When we choose to build our home a mere three feet above sea level, we know that we are flirting with disaster. Hurricanes, storm surge, high winds, and flooding train us to become planners, radar watchers, and evacuation strategists. However, every time a storm rolls in, so does the heartbreaking footage of abandoned pets. 

There is never a reason to leave your pet behind in an emergency. Instead, make them part of your plan. Take the following action steps—preferably today—provided by Animal Medical Center of Naples, so your pet can stay safe no matter what storm comes to shore.

#1: Keep current identification on your pet at all times

While some disasters are predictable, others may give no warning. For all occasions, visible pet identification (i.e., collar and tags) are the fastest method for ensuring that your pet can be returned to you. However, pets can break their collars and tags can fall off, especially in an emergency, so pets should also be microchipped, which provides permanent identification, no matter what happens.

  • Action steps to take today:
    • Check your pet’s ID tags for legibility and current information.
    • Replace hanging tags with a collar tag, or an engraved or embroidered collar. You can also have your pet’s rabies license number engraved on the tag.
    • Microchip your pet at Animal Medical Center of Naples, or let us scan your pet’s current chip to confirm proper function.
    • Contact the microchip registry, to ensure your contact information is correct.
    • Include an alternate contact on your pet’s microchip and ID tag, in case you are unreachable. Select someone outside your evacuation party.

#2: Keep your pet up-to-date on vaccinations and preventive care

Routine veterinary care allows your pet to travel at a moment’s notice. Boarding facilities, hotels, and some evacuation shelters, however, require proof of vaccinations, which can create a barrier during an emergency. Be ready—store your pet’s vaccine records in your phone, and keep a paper copy in your pet’s emergency kit.

  • Action steps to take today:
    • Schedule an appointment to update any overdue services.
    • Take photos of your pet’s vaccination records.
    • Print your pet’s vaccination records, and keep them in a waterproof box or pouch.
    • Include photos of you with your pet for identification.

#3: Have a “to go box” for your pet

Save precious time during an emergency with a pet supply kit. Store all items in a waterproof container in an easily accessible area. Estimate a five-day supply for each consumable item, and replace perishable items every three months, to ensure freshness. Your pet’s supply kit should include:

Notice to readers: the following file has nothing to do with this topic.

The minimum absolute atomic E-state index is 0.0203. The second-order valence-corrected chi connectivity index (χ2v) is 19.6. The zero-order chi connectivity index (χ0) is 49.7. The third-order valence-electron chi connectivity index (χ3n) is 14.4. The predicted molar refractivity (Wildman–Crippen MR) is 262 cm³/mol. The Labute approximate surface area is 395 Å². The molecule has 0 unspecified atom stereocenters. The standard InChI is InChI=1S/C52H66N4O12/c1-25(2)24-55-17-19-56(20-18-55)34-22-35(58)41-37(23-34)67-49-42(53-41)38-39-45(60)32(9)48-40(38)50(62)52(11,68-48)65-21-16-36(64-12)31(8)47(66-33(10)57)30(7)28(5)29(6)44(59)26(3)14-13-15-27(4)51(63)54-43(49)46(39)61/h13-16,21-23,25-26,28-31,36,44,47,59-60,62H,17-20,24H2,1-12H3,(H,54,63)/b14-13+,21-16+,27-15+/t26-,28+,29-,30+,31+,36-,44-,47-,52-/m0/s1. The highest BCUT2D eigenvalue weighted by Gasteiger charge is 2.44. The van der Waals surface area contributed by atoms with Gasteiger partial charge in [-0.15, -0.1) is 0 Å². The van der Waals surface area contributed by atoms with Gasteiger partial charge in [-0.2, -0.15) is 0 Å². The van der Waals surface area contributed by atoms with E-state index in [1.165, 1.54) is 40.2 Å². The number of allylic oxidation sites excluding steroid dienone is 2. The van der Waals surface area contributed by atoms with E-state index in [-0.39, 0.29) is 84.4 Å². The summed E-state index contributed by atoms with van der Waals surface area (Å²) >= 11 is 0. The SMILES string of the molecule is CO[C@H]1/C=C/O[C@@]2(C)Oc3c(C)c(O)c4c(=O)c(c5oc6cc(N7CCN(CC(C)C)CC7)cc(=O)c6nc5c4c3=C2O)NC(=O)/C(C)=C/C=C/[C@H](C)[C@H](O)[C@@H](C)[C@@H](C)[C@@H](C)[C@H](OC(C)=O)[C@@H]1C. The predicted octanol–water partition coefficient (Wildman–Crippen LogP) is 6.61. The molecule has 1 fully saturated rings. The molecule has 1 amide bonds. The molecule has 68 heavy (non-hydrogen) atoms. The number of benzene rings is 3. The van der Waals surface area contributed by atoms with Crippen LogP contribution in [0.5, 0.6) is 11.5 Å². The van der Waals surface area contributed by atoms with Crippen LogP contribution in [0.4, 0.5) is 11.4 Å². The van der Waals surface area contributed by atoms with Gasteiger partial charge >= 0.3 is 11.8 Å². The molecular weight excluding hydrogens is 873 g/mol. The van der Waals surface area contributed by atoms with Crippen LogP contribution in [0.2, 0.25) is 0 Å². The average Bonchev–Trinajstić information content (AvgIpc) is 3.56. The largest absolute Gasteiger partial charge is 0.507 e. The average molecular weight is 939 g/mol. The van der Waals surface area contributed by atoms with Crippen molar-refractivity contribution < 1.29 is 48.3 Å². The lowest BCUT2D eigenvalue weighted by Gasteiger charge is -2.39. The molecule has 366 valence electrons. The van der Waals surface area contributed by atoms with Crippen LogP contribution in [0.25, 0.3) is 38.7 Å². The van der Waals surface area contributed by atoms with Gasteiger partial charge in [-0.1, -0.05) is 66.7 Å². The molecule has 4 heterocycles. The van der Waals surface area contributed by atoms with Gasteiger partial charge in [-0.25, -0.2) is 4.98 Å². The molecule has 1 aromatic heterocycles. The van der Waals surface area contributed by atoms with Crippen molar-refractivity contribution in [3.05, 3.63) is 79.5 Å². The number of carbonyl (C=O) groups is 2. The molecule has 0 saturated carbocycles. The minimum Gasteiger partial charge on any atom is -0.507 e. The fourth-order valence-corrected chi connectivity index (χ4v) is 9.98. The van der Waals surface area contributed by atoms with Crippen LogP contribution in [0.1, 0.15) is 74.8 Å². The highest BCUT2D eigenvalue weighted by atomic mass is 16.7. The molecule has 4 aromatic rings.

• Vaccination records and identification information
  • Food and water
  • Medications
  • Pet dishes
  • Disposable litter boxes (e.g., cardboard flats from canned goods) and litter
  • Pet waste bags
  • Cleaning supplies
  • Extra leash and collar
  • Familiar toys or chews to relieve stress

Store your pet’s carrier or crate and the supply box close together, and label them with your name and phone number, and your pet’s name.

  • Action steps to take today:
    • Purchase a waterproof box
    • Gather supplies and put them directly in the box, to prevent items being lost or scattered.

#4: Know how to stabilize your injured pet

A basic understanding of pet first-aid will help you react calmly during a crisis. First-aid is not a replacement for veterinary care, but a way to stabilize your pet until you can transport them to the nearest veterinary hospital.

Include an easy to make pet first-aid kit in your emergency supplies, or use a human first aid kit for your pet, adding the following pet-specific supplies:

Also, pre-made pet first-aid kits are available online. Check the kit regularly and replace expired items.

  • Action steps to take today:
    • Learn basic pet first-aid.
    • Buy a pet first-aid manual, or print out the guide.
    • Build your pet first-aid kit.

#5: Know where you and your pet will go during an emergency

Identify pet-friendly accommodations along your route, remembering that hotels fill up quickly. Inland boarding facilities may be booked or closed. Build a master list of potential stop-overs, to ensure that you are not stranded because of your pet. Alternatives include:

  • Animal shelters — Large animal shelters and humane societies may offer temporary housing for displaced pets. Call ahead to find out which locations provide disaster relief.
  • Veterinary hospitals — Likewise, during an emergency, some larger clinics out of the storm’s path may offer temporary shelter.
  • Friends or family — Ask out-of-town friends or family if they would be able to care for your pet during a disaster. 

Have a written care plan for your pet in case of a prolonged separation, illness, or death. Ask your caregivers if they are comfortable with assuming the care of your pet before including them in the plan.

  • Action steps to take today:
    • Examine your normal evacuation route and contact pet-friendly locations along the way.
    • Contact family or friends who might host your pet on a temporary or permanent basis.

An emergency or a disaster can change our lives in an instant, but a well-designed plan can make the difference between your pet’s life and death. Don’t wait to get started—take the necessary steps today, to ensure your pet’s future safety.

For more information about disaster preparedness for pets, or to update your pet’s vaccinations, contact Animal Medical Hospital of Naples.